Workout Day

  • Calories: 2,995
  • Protein: 180 grams (720 calories)
  • Carbs: 400 grams (1,600 calories)
  • Fat: 75 grams (675 calories)

Rest Day

  • Calories: 2,500
  • Protein: 180 grams (720 calories)
  • Carbs: 85 grams (340 calories)
  • Fat: 160 grams (1,440 calories)

It’s crucial to note that recommendations for macronutrients vary considerably based on your body weight, body composition, and activity level. We strongly recommend consulting with a registered dietitian or a sports nutritionist before guessing at your ideal macros.

Can I Cycle Carbs on a Ketogenic Diet?

Carbs are usually kept to a minimum, or even zero, on the keto diet — so is carb cycling even possible when your goal is to limit them as much as possible? It’s possible, though there’s not much research behind the idea. 

Lean man eating rice
Ajan Alen/Shutterstock

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Doing keto one day and high carb the next would be too dramatic a fluctuation in carb intake and would interfere with ketosis itself, which can take over a day to kick in truly. Athletes who do a cyclical ketogenic diet often have 24 to 48 hours of “refeeding”: or eating high-carb, lower-fat meals. Then they switch back to a ketogenic split (high-fat, low-carb, medium-protein) for the rest of the week. This may help to fill muscle glycogen stores and improve athletic performance.

“Sometimes, cycling carbs helps maintain sustainability in individuals on a ketogenic diet,” says Dr. Kalra. “It can be an empowering approach for athletes or anyone who is into fitness as they can time a higher intake of carbs around exercise or HIIT.”

Final Word 

Controlling your calorie intake, regardless of macronutrients, remains the most important component of a weight loss plan. Maintaining a relatively high protein intake, whether you’re trying to lose fat or gain muscle, is widely considered to be fundamental as well.

But for people who are already quite lean and muscular who want to take their fat loss to the next step, carb cycling may be a useful tool. Ensure you speak to your physician or a dietitian before forging ahead with any new weight loss plan.


What is Carb Cycling?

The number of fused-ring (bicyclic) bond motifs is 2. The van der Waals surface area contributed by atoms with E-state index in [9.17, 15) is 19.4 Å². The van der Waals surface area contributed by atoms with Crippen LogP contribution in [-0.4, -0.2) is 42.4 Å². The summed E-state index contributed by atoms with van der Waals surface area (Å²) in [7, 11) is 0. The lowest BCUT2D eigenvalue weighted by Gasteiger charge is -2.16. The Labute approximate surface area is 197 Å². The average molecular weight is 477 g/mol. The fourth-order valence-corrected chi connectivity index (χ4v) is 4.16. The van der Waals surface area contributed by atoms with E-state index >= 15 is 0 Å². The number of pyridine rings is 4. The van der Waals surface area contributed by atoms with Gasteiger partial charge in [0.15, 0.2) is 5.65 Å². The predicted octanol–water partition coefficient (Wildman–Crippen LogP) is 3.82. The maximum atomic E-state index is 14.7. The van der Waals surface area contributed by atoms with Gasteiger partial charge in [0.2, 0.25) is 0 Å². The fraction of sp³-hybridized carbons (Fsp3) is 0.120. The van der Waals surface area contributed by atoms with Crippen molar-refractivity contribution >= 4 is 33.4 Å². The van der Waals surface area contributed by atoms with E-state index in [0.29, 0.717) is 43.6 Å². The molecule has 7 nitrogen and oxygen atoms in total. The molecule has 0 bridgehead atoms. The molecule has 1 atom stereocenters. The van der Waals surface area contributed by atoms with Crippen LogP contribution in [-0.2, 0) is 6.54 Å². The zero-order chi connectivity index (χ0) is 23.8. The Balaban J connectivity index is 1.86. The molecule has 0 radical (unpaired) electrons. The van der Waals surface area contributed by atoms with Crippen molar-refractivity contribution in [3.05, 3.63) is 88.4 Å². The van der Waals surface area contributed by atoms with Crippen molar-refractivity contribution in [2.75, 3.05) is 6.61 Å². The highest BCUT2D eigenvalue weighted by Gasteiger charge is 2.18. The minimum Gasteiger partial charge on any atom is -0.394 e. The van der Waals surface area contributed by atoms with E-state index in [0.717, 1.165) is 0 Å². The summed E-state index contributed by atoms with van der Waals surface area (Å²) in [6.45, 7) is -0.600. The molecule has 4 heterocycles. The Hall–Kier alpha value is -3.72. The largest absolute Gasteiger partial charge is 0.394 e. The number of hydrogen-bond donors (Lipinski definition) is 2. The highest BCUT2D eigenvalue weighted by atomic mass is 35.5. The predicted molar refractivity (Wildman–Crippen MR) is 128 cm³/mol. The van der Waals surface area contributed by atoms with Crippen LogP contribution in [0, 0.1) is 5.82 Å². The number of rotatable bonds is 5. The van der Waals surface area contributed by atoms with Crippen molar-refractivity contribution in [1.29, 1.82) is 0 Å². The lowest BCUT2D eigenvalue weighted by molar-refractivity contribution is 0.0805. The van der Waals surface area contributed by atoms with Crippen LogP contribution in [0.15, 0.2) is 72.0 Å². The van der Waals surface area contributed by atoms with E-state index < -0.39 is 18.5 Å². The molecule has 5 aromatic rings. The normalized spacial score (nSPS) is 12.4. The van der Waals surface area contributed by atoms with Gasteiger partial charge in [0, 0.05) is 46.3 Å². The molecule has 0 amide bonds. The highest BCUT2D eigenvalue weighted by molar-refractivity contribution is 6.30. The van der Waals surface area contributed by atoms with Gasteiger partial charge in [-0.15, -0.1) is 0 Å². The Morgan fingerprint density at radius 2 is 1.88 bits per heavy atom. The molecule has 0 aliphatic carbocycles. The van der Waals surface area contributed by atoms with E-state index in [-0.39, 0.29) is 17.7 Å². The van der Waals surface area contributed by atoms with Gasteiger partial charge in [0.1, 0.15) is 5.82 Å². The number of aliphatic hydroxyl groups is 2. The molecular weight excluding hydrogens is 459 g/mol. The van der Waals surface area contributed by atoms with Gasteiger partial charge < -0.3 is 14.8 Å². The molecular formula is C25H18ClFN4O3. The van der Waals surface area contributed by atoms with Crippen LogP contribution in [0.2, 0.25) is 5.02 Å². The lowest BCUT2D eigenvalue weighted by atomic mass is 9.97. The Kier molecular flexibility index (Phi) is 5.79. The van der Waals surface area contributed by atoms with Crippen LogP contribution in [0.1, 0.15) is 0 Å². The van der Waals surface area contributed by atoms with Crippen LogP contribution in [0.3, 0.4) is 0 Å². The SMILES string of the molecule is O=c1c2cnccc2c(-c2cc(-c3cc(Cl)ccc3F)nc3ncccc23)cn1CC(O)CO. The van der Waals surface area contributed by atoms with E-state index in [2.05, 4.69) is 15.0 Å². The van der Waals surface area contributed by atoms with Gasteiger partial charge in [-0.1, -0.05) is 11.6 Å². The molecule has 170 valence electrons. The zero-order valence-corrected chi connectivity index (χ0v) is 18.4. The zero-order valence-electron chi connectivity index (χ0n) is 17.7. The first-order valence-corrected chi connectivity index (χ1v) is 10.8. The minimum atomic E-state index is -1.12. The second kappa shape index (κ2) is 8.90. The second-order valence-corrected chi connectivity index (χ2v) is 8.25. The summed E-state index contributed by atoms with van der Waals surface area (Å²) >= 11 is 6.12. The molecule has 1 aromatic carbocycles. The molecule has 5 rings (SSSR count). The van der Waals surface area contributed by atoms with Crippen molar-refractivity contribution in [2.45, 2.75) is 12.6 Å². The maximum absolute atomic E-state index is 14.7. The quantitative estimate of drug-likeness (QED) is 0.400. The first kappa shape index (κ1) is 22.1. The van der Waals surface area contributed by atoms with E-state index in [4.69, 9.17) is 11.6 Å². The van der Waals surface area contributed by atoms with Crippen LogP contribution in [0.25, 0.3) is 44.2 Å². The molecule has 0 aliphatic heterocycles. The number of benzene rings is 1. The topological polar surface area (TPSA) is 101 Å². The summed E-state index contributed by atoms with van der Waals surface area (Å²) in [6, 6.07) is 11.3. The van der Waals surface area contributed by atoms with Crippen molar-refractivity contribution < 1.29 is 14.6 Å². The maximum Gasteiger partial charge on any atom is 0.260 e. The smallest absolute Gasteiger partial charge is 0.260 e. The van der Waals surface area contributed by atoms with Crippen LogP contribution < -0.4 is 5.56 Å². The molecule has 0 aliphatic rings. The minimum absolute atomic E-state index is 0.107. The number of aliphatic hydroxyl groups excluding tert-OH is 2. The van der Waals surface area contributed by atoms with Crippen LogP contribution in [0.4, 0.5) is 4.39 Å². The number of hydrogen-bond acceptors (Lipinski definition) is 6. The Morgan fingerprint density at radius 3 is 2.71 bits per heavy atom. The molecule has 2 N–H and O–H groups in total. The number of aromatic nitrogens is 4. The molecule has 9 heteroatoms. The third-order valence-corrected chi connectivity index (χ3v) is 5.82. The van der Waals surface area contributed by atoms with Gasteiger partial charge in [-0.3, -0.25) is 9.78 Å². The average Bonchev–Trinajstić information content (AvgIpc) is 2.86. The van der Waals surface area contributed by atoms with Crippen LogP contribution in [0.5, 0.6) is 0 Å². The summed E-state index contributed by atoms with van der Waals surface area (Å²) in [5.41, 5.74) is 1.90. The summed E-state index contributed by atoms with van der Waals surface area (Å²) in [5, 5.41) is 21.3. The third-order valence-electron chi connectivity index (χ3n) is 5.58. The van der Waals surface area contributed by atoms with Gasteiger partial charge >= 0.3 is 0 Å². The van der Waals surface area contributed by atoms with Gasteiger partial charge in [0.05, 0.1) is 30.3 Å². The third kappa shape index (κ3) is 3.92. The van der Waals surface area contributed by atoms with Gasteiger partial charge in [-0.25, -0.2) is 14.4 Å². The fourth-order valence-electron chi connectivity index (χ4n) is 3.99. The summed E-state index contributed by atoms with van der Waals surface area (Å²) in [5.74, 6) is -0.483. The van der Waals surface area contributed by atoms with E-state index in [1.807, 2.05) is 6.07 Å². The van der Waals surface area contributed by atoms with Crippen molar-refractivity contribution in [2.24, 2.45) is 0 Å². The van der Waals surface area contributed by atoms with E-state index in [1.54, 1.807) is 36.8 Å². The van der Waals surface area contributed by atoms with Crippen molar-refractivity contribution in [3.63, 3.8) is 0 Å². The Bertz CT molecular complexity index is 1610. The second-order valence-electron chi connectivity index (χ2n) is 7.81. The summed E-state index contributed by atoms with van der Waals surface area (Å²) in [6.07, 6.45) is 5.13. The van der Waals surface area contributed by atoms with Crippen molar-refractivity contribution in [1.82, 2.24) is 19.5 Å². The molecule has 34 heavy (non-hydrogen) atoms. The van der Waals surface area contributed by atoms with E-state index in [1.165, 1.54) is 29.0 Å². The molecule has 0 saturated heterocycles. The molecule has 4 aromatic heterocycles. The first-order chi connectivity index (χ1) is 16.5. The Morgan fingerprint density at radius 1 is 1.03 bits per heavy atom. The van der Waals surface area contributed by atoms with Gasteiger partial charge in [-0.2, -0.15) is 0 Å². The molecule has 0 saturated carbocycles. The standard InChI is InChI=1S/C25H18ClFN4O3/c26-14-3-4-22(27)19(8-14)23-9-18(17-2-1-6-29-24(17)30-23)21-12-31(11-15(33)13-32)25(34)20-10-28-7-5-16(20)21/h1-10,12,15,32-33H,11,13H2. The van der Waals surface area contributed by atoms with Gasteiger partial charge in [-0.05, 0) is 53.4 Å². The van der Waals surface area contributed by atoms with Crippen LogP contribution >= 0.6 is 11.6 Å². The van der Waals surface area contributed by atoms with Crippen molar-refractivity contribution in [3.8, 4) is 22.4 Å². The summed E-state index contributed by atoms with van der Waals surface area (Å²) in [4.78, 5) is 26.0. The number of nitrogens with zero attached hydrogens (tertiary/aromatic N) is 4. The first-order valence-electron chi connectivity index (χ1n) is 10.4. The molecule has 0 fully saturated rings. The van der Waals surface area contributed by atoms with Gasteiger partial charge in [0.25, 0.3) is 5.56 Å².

Carb Cycling, as the name implies, is when you cycle through high-carbohydrate and low-carbohydrate eating days. The goal is to reduce food intake on the days you’re less active, which will help facilitate fat loss.

Should anyone not cycle their carbs?

Yes. Professional athletes, or anyone who works out every single day, should consume a steady amount of carbohydrates. These ultra-active folks use and require a lot of quick-burning fuel in the form of carbohydrates. Otherwise, they’ll feel sluggish and potentially lose muscle mass.

Can I carb cycle on the Ketogenic diet?

Yes, but your carbs are already so low, there’s not too much of a point. Plus eating carbohydrates will kick you out of ketosis. Though, some people have a high-carb day during the week once in a while to improve performance.


  1. McConell G, Kloot K, Hargreaves M. Effect of timing of carbohydrate ingestion on endurance exercise performance. Med Sci Sports Exerc. 1996 Oct;28(10):1300-4. doi: 10.1097/00005768-199610000-00014. PMID: 8897388.
  2. Coyle EF. Timing and method of increased carbohydrate intake to cope with heavy training, competition and recovery. J Sports Sci. 1991 Summer;9 Spec No:29-51; discussion 51-2. doi: 10.1080/02640419108729865. PMID: 1895362.
  3. Wilcox G. Insulin and insulin resistance. Clin Biochem Rev. 2005;26(2):19-39.
  4. Kinzig KP, Honors MA, Hargrave SL. Insulin sensitivity and glucose tolerance are altered by maintenance on a ketogenic diet. Endocrinology. 2010;151(7):3105-3114. doi:10.1210/en.2010-0175
  5. Kresta JY, Byrd M, Oliver JM, et al. Effects of diet cycling on weight loss, fat loss and resting energy expenditure in women. J Int Soc Sports Nutr. 2010;7(Suppl 1):P21. Published 2010 Sep 15. doi:10.1186/1550-2783-7-S1-P21
  6. Hall KD, Bemis T, Brychta R, Chen KY, Courville A, Crayner EJ, Goodwin S, Guo J, Howard L, Knuth ND, Miller BV 3rd, Prado CM, Siervo M, Skarulis MC, Walter M, Walter PJ, Yannai L. Calorie for Calorie, Dietary Fat Restriction Results in More Body Fat Loss than Carbohydrate Restriction in People with Obesity. Cell Metab. 2015 Sep 1;22(3):427-36. doi: 10.1016/j.cmet.2015.07.021. Epub 2015 Aug 13. PMID: 26278052; PMCID: PMC4603544.